Helius, a neurotech company, announced that the U.S. Food and Drug Administration has completed its review of the its request for De Novo classification and 510(k) clearance of the Portable Neuromodulation Stimulator (PoNS™) device and has declined the company’s request. The company’s CEO Phil Deschamps joined Cheddar to discuss how Helius will regroup after the defeat and submit a new request.
Cheddar: With us now is Phil Deschamps. He’s the Chief Executive Officer at Helius, a publicly traded company. Phil, we’re happy to have you here.
Phil Deschamps: Thank you.
Cheddar: It is a bit of a tough day, not getting the FDA clearance for your latest treatment. So where does your company stand now?
Deschamps: Let me explain to viewers actually what happened today. Our device is called the Portable Neuromodulation Stimulator. When you take this device and combine it with physical therapy or cognitive therapy, the combination of the two seems to put the brain into a plastic state, which allows it to recover from neurological symptoms of disease or trauma.
We were seeking an indication for balance deficit tied to traumatic brain injury. About 1.5 million people in the US that have this condition have no other option. We’re disappointed for them today mostly. Obviously [for] our employees and shareholders also, but it’s really about them I’m thinking about today because they’ll have to wait a little longer to potentially get our treatment.
Cheddar: What did the FDA have issue with?
Deschamps: As I mentioned, the treatment is a combination of [neuromodulation and physical therapy], and our clinical trials were designed for a treatment where both would be provided at the same time. The FDA wants us to give them information to determine what contribution both the physical therapy and the neuromodulation made so that they can make a scientific discussion on what contributions came from [which aspect]. That’s really the issue, and we’re very pleased to continue to work with FDA. We have a wonderful relationship with them and I think that everyone is invested in trying to find a solution for these patients that don’t have other options. We’re looking forward to working with them in getting them the information they need to clear this technology.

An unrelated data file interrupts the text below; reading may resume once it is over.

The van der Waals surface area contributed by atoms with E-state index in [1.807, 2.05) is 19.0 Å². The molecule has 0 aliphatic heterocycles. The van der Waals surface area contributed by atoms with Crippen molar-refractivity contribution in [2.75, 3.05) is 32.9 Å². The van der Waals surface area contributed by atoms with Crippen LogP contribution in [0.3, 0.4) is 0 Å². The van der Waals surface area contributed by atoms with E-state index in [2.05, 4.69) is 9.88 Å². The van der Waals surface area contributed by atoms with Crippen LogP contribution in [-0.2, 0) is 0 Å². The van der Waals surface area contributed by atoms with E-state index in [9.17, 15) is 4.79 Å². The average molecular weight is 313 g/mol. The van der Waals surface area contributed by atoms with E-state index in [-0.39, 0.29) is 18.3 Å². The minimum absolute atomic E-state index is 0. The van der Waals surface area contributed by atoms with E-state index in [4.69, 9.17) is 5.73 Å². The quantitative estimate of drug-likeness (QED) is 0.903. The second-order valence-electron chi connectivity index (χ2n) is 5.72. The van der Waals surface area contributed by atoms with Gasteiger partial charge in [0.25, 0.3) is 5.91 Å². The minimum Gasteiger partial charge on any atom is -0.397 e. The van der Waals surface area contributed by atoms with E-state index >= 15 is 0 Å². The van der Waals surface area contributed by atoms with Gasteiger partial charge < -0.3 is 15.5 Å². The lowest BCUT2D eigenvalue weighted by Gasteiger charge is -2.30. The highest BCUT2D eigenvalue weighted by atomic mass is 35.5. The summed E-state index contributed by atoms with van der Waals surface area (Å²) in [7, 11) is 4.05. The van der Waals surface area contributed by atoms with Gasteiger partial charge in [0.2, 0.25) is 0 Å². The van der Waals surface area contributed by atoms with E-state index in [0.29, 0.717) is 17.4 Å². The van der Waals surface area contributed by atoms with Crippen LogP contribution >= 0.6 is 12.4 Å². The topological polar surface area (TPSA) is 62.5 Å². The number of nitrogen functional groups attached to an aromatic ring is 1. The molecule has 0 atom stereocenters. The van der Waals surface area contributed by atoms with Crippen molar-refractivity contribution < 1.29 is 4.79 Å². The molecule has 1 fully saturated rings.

Cheddar: Who are these patients typically?
Deschamps: Think about traumatic brain injury as falls, car accidents, bar fights…
Cheddar: A lot of people may think of athletes, head injuries.
Deschamps: Exactly, concussive sports injuries. All of that is mild to moderate traumatic brain injuries. That’s what we were seeking clearance for. Believe it or not, in the US, 5 million people live everyday with chronic symptoms of a traumatic brain injury. About 30% of those, or about 1.5 million, actually have a balance deficit. That’s their primary symptom.
That’s what we focused on because it tends to be the most troublesome symptom for people. Unfortunately today we’ll have to generate more data for FDA, but we’re certainly on our front foot and looking forward to doing that for patients.
Cheddar: So what does that look like? What’s the time table to get there, what data do you have to give them, and then how confident are you [that with] another time around they will give clearance?
Deschamps: Like most things in life, you take two steps back, but there’s definitely one step forward here. As we go through the process, we were able to work with FDA quite significantly so we really understand what they do. They’ve even asked us…[to] come back and talk — it’s called a pre-submission meeting — and let’s discuss exactly how to generate the data so that they’ll be able to evaluate it and potentially clear it. It’s really impossible for me to tell you until we have that discussion how long it’s going to take us. It could be as little as six months but it could be longer if ultimately the data that they’re generating will require a little more work.
Cheddar: What kind of capital will it require to run additional tests to do the additional due diligence to make sure that you’re having that flow of conversation and data?
Deschamps: It’s unfortunately the same answer. We won’t know until we really understand what FDA is going to require. Within the next 75 days, we’re going to have that pre-submission meeting with the FDA and we’ll be able to know precisely what that is.